I’m the first to admit that not only am I not well-versed in housing economics, I can honestly only hear/read so much on the subject before I space out and start singing “Spanish Flea” in my brain.
Fortunately, this article on the realities of home ownership both lays out an apples-to-apples comparison of renting or buying and deconstructs some of the myths of renting (renting is throwing away your money, owning your own home is a forced savings plan, etc.) far better than I ever could.
So, what does this all have to do with frugal life in NYC? Well, I spent some time using the interactive widget on NYTimes.com mentioned in that article.
Right off the bat, buying in NYC — even something in my unfashionable neighborhood — definitely won’t be cheaper. So, let’s say I theoretically move out of NYC, but remain in the northeastern US (current median home price $244,300). Initially, it appears as though after 6 years, I’d have more money if I owned a home rather than if I rented… but I don’t own a car.
If I consider the additional cost of one car (using the national car-cost averages I cited last time) as a utility I would now have to pay (while also factoring in the heat, hot water, and municipal water bill that are part of my rent now), buying becomes better than renting after 26 years.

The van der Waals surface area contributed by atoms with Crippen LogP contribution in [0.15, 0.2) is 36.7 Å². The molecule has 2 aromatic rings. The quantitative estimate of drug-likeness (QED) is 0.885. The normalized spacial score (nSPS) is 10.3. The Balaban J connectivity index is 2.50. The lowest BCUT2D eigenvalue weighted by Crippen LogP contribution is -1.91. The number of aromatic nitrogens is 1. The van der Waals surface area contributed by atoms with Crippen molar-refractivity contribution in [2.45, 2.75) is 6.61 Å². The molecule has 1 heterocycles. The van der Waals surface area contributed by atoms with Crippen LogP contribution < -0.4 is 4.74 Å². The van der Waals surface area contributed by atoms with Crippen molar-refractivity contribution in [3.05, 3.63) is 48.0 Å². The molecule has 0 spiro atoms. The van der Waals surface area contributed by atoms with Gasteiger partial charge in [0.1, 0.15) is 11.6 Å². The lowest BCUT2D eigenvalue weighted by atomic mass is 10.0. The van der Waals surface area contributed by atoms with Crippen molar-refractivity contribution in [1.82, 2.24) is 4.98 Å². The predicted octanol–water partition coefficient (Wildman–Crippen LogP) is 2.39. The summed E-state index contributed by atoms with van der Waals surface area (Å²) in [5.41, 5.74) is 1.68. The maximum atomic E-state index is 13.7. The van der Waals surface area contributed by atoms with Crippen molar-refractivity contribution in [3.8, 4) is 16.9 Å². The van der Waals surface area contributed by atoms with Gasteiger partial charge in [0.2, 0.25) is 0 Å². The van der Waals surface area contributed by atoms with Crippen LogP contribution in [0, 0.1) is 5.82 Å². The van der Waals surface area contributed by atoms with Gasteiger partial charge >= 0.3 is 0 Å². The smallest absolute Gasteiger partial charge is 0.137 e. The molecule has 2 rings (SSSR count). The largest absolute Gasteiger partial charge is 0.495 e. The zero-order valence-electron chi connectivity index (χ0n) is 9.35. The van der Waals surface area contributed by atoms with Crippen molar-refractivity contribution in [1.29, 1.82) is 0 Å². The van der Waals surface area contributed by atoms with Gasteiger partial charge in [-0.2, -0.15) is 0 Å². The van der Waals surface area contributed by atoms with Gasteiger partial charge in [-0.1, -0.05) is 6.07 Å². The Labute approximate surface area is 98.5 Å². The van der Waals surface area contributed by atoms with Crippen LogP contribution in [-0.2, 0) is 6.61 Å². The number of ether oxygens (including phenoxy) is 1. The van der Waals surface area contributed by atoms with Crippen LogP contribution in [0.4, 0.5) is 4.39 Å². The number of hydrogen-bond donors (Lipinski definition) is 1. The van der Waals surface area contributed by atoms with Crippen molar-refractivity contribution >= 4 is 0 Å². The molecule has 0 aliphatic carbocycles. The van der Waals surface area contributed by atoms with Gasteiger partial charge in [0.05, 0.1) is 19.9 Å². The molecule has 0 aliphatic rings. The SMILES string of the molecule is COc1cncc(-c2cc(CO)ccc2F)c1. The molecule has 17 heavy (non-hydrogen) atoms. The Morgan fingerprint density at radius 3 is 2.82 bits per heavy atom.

And that’s assuming I just have one car. Lower housing prices, particularly in the north-east, often mean longer commutes, which would possibly make two cars a necessary evil.
I could go on like this for a while, inventing various scenarios and coming up with plausible figures to plug into the calculator, but I think you get the general idea:although many NYC rents often appear to be exorbitant, factoring in transportation costs can often mean that you’re paying nearly as much as you would for a suburban mortgage + car(s).
There’s still one last factor I didn’t cover here, because it’s something that can’t really be quantified — the simplicity of renting.
Here’s the best example of what I mean: I have a subscription to Consumer Reports and with nearly every month’s issue, I read comparisons of products that, as a renter, I will never have to research, purchase, repair or replace. Stovetops, water heaters, kitchen counters, leaf blowers, gas grills, refrigerators, roofing, desk sealants… a seemingly endless list of stuff.
It makes me wonder, how many hours would I spend just thinking about those things? How much of my life would be taken up by wanting/buying/fixing/shopping for all that stuff? Suppose I could remodel my kitchen — would food taste better if it was prepped on a slate countertop? Would a $4,000 Viking range really make me a better cook?
Renting where I live forces me to step off that treadmill of keeping up with the Joneses — even keeping up with the frugal Joneses across town who do all their own appliance repairs and home remodeling.